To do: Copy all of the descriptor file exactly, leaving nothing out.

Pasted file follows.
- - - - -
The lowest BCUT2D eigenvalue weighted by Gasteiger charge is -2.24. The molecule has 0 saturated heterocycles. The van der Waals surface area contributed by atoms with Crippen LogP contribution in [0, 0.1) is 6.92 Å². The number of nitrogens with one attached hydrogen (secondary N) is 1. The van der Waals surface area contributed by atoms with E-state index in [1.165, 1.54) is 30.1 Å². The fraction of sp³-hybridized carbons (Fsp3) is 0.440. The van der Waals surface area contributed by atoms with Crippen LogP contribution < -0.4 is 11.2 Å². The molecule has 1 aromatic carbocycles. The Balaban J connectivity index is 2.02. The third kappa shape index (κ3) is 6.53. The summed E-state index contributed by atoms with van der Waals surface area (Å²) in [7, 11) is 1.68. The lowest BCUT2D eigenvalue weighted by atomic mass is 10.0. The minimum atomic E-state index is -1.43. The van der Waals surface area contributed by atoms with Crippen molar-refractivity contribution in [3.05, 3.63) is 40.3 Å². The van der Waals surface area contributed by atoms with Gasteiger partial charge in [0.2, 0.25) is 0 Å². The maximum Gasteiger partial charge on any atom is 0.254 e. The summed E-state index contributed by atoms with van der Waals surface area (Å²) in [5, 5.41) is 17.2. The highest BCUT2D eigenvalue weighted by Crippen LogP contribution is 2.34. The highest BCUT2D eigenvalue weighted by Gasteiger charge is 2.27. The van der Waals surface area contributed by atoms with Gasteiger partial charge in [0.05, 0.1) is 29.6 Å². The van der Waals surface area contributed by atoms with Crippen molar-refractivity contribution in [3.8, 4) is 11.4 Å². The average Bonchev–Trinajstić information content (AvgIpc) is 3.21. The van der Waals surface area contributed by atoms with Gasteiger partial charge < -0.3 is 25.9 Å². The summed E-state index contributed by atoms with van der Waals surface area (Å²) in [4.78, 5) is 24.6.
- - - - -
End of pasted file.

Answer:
The lowest BCUT2D eigenvalue weighted by Gasteiger charge is -2.24. The molecule has 0 saturated heterocycles. The van der Waals surface area contributed by atoms with Crippen LogP contribution in [0, 0.1) is 6.92 Å². The number of nitrogens with one attached hydrogen (secondary N) is 1. The van der Waals surface area contributed by atoms with E-state index in [1.165, 1.54) is 30.1 Å². The fraction of sp³-hybridized carbons (Fsp3) is 0.440. The van der Waals surface area contributed by atoms with Crippen LogP contribution < -0.4 is 11.2 Å². The molecule has 1 aromatic carbocycles. The Balaban J connectivity index is 2.02. The third kappa shape index (κ3) is 6.53. The summed E-state index contributed by atoms with van der Waals surface area (Å²) in [7, 11) is 1.68. The lowest BCUT2D eigenvalue weighted by atomic mass is 10.0. The minimum atomic E-state index is -1.43. The van der Waals surface area contributed by atoms with Crippen molar-refractivity contribution in [3.05, 3.63) is 40.3 Å². The van der Waals surface area contributed by atoms with Gasteiger partial charge in [0.2, 0.25) is 0 Å². The maximum Gasteiger partial charge on any atom is 0.254 e. The summed E-state index contributed by atoms with van der Waals surface area (Å²) in [5, 5.41) is 17.2. The highest BCUT2D eigenvalue weighted by Crippen LogP contribution is 2.34. The highest BCUT2D eigenvalue weighted by Gasteiger charge is 2.27. The van der Waals surface area contributed by atoms with Gasteiger partial charge in [0.05, 0.1) is 29.6 Å². The van der Waals surface area contributed by atoms with Crippen molar-refractivity contribution in [3.8, 4) is 11.4 Å². The average Bonchev–Trinajstić information content (AvgIpc) is 3.21. The van der Waals surface area contributed by atoms with Gasteiger partial charge < -0.3 is 25.9 Å². The summed E-state index contributed by atoms with van der Waals surface area (Å²) in [4.78, 5) is 24.6.